5. Preservative for isolated LPMCs
    20% DMSO
    80% Human AB Serum
  6. Thaw Media
    RPMI supplemented with:
    10% FBS
    1% Penicillin/streptomycin/L-glutamine
    10 μg/ml DNase I
  7. Culture RPMI Media
    RPMI supplemented with:
    10% Human AB Serum
    1% Penicillin/streptomycin/L-glutamine
    500 μg/ml Zosyn
  8. Flow-staining buffer
    DPBS supplemented with:
    1% Bovine Serum Albumin
    2 mM EDTA
  9. 1% Paraformaldehyde
    DPBS supplemented with:
    1% paraformaldehyde
  10. Complete DMEM Media
    DMEM supplemented with:
    10% FBS
    1% Penicillin-Streptomycin
  11. 2x HBS buffer
    50 mM HEPES, pH 7.05
    10 mM KCl
    12 mM dextrose
    280 mM NaCl
    1.5 mM Na2PO4
    For 1 L:
    1. Dissolve 11.92 g HEPES, 745.60 mg KCl, 2.16 g dextrose, 16.36 g NaCl , 40.2 g Na2PO4·7H2O in 950 ml H2O
    2. Adjust pH to 7.05 with 1 N HCl, bring up to 1 L with H2O
    3. Sterilize the solution by filtering through a 0.22 µm filter, and store at 4 °C until use
  12. Complete RPMI medium for TF virus concentration
    RPMI supplemented with:
    10% FBS
    1% Penicillin-Streptomycin
  13. Modified epithelium removal media lacking BSA
    HBSS supplemented with:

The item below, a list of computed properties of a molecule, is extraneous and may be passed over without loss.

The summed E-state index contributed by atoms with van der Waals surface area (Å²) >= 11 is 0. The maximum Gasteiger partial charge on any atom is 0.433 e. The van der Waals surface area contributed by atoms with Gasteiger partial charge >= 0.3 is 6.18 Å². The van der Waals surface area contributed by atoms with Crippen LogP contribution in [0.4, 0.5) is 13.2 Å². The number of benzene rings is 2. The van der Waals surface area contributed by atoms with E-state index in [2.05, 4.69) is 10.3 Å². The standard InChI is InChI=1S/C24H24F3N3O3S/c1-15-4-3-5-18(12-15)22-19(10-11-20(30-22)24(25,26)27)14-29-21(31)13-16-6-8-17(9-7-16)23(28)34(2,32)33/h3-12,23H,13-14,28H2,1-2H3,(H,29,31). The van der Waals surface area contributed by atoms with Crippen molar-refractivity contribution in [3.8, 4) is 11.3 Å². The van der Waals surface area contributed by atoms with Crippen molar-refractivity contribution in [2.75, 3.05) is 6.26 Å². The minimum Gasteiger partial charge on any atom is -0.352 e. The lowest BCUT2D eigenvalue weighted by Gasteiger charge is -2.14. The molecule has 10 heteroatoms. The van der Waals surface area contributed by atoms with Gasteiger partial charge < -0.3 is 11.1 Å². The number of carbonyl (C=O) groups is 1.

1 mM EDTA
    500 μg/ml Zosyn
    1.25 μg/ml Fungizone

Acknowledgments

This work was supported by National Institute of Health Grant R01 AI108404 (to C.C.W) and R01 AI134220 and AI145428 (to M.L.S. and C.C.W). We would like to thank Dr. Amanda Steele and Eric Lee for assistance with the development of the LPAC model, Kaylee Mickens for the pictures of gut processing in Figure 1, and Christine Purba for critical review of this protocol. We would also like to express our gratitude to the many laboratory members who processed the intestinal tissue samples used in the LPAC model and to the patients for agreeing to the use of their discarded surgical tissue for research purposes.

Competing interests

The authors declare no conflicts of interest.

Ethics

LPMC are obtained from discarded surgical tissue samples with patients providing informed consent to have these samples used for research purposes. All samples are de-identified to laboratory personnel and provided an ID code when received in the laboratory. This research was reviewed by the Colorado Multiple Institutional Review Board (IRB) (COMIRB) and met criteria, as defined by their policies in accordance with OHRP and FDA regulations, to be deemed “Not Human Research”.

References

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Copyright: © 2020 The Authors; exclusive licensee Bio-protocol LLC.
How to cite: Dillon, S. M., Guo, K., Castleman, M. J., Santiago, M. L. and Wilson, C. C. (2020). Quantifying HIV-1-Mediated Gut CD4+ T Cell Death in the Lamina Propria Aggregate Culture (LPAC) Model. Bio-protocol 10(2): e3486. DOI: 10.21769/BioProtoc.3486.